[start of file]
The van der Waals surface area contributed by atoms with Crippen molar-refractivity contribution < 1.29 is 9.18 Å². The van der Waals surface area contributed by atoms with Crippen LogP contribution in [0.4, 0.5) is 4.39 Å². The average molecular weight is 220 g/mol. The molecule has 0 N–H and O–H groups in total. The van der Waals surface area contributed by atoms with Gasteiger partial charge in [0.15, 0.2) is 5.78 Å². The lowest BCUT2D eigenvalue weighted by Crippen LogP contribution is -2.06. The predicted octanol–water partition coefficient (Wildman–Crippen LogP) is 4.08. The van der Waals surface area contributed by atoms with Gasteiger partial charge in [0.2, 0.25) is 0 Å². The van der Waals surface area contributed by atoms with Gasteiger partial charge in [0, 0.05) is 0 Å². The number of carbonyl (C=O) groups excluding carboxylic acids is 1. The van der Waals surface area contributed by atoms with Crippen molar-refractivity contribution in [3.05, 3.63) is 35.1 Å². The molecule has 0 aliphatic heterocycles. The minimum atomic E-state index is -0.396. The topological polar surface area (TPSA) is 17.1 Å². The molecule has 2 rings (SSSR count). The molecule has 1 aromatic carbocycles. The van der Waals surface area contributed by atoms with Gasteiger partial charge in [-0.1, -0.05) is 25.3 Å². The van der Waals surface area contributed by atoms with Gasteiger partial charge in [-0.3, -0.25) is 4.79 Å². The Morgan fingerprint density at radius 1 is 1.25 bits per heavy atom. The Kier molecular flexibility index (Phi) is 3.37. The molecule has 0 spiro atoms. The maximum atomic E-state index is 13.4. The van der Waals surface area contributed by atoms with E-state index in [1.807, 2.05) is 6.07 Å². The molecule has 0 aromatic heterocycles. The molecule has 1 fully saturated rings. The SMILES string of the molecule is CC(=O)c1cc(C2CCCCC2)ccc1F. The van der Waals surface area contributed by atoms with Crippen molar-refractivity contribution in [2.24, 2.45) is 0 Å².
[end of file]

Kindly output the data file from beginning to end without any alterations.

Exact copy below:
The van der Waals surface area contributed by atoms with Crippen molar-refractivity contribution < 1.29 is 9.18 Å². The van der Waals surface area contributed by atoms with Crippen LogP contribution in [0.4, 0.5) is 4.39 Å². The average molecular weight is 220 g/mol. The molecule has 0 N–H and O–H groups in total. The van der Waals surface area contributed by atoms with Gasteiger partial charge in [0.15, 0.2) is 5.78 Å². The lowest BCUT2D eigenvalue weighted by Crippen LogP contribution is -2.06. The predicted octanol–water partition coefficient (Wildman–Crippen LogP) is 4.08. The van der Waals surface area contributed by atoms with Gasteiger partial charge in [0.2, 0.25) is 0 Å². The van der Waals surface area contributed by atoms with Gasteiger partial charge in [0, 0.05) is 0 Å². The number of carbonyl (C=O) groups excluding carboxylic acids is 1. The van der Waals surface area contributed by atoms with Crippen molar-refractivity contribution in [3.05, 3.63) is 35.1 Å². The molecule has 0 aliphatic heterocycles. The minimum atomic E-state index is -0.396. The topological polar surface area (TPSA) is 17.1 Å². The molecule has 2 rings (SSSR count). The molecule has 1 aromatic carbocycles. The van der Waals surface area contributed by atoms with Gasteiger partial charge in [-0.1, -0.05) is 25.3 Å². The van der Waals surface area contributed by atoms with Gasteiger partial charge in [-0.3, -0.25) is 4.79 Å². The Morgan fingerprint density at radius 1 is 1.25 bits per heavy atom. The Kier molecular flexibility index (Phi) is 3.37. The molecule has 0 spiro atoms. The maximum atomic E-state index is 13.4. The van der Waals surface area contributed by atoms with E-state index in [1.807, 2.05) is 6.07 Å². The molecule has 0 aromatic heterocycles. The molecule has 1 fully saturated rings. The SMILES string of the molecule is CC(=O)c1cc(C2CCCCC2)ccc1F. The van der Waals surface area contributed by atoms with Crippen molar-refractivity contribution in [2.24, 2.45) is 0 Å².